Research shows that hedonism and autonomy could be the essential ingredients for well-being.
ESSEX, England — The key to happiness may lie in valuing free time and pleasure over achievement, according to a new study. Conducted by a team of British researchers, the study suggests that those who focus on achieving goals at the expense of personal enjoyment are less happy the next day. On the flip side, people who prioritize their own autonomy experience a significant boost in their overall well-being.
Ever felt a sense of satisfaction after a day of personal growth or learning something new? The research explains why: self-direction not only boosts your positive feelings but also gears you up for future success. You’re more likely to continue acting according to values like achievement and stimulation when you’re already feeling good.
But if you’re stressed or anxious, don’t discount the importance of a little hedonistic relaxation. Taking time for leisure can have a real impact on reducing negative emotions, setting the stage for better days ahead.
‘All work and no play’ could be making Jack a dull boy after all
The study, published in the Journal of Personality, was conducted among more than 180 participants in India, Turkey, and the UK. The research showed that individuals who aimed for freedom reported a 13% increase in well-being, better sleep quality, and higher life satisfaction. Moreover, those who spent time relaxing and pursuing hobbies enjoyed an average well-being boost of 8% and a 10% reduction in stress and anxiety levels.
“We all know the old saying ‘All work and no play makes Jack a dull boy’ and this study shows it might actually be true,” says Dr. Paul Hanel, from the University of Essex, in a statement. “There is no benefit to well-being in prioritizing achievement over fun and autonomy. This research shows that there are real benefits to having a balanced life and taking time to focus on enjoying ourselves and following individual goals.”
Study authors asked participants to keep diaries for nine days, recording the impact of various values on their happiness. Interestingly, all nationalities reported similar results: the values of “hedonism” and “self-direction” led to increased happiness. Conversely, “achievement” and “conformity” had no impact on happiness.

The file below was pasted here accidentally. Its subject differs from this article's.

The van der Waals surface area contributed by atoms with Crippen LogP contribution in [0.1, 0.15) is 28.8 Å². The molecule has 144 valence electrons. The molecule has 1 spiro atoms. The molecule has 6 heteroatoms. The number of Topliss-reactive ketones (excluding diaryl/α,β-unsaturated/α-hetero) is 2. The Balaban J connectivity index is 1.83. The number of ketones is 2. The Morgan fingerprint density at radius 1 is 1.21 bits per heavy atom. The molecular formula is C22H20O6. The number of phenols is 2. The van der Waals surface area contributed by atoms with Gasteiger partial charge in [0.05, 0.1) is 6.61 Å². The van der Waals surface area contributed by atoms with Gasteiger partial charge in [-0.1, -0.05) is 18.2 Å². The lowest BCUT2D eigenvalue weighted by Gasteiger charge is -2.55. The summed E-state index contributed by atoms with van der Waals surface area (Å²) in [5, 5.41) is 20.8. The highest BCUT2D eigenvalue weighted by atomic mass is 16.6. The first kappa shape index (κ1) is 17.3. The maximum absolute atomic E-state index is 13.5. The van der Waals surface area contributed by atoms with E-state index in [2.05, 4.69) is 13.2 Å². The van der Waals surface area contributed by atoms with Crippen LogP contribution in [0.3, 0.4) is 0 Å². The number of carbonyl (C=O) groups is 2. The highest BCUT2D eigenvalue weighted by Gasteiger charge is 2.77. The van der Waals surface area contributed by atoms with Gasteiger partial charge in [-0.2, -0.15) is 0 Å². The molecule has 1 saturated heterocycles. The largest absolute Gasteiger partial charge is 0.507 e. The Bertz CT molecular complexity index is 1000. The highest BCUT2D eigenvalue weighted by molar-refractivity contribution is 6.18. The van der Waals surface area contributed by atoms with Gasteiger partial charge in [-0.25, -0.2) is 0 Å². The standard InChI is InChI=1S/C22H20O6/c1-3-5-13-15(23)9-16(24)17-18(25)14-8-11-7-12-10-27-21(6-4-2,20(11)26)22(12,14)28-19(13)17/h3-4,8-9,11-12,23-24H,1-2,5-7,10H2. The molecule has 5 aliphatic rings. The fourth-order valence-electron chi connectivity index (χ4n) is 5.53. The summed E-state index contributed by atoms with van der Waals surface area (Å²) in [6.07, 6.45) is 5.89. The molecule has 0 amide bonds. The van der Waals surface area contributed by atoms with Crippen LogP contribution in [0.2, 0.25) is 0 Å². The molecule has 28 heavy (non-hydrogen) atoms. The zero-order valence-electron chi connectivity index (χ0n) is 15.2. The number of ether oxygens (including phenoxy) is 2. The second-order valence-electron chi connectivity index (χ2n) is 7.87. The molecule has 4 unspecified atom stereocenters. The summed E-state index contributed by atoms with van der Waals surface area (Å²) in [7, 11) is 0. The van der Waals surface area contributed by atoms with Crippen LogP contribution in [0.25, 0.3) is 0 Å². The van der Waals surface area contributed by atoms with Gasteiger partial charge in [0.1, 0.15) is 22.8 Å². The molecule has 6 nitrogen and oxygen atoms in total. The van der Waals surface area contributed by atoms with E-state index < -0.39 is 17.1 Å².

However, the study did hint at the potential for achievement to positively impact happiness when linked to job satisfaction or the amount of days worked. For those interested in the nitty-gritty: the researchers used advanced statistical models to ensure the robustness of their findings. They even adjusted for variables like whether participants completed surveys on consecutive days and accounted for the fact that not all participants provided data every day. Despite this, the study’s conclusions remained consistent, indicating their reliability.
Professor Greg Maio of the University of Bath noted, “This multinational project was an exciting foray into questions about how values affect well-being in day-to-day life. Against this backdrop, where achievement-oriented values have ring-fenced a great portion of our time, we found that it helps to value freedom and other values just enough to bring in balance and recovery.”
Keys to success
Experts hope this research will influence future mental health provision and therapeutic approaches. “Our research further shows that it might be more important to focus on increasing happiness rather than reducing anxiety and stress, which is of course also important, just not as much,” says Hanel.
The implications of this research are not only meaningful for individuals looking to enhance their well-being but also for corporations and educational institutions. Leaders may now consider the importance of work-life balance, freedom, and personal enjoyment in the quest for happiness and success.
Mental health professionals could also use the findings to tailor their strategies. For example, counselors could help patients identify and act according to their key values to improve their mental state. Additionally, leisure activities that induce relaxation could be integrated into therapy sessions to reduce stress and anxiety.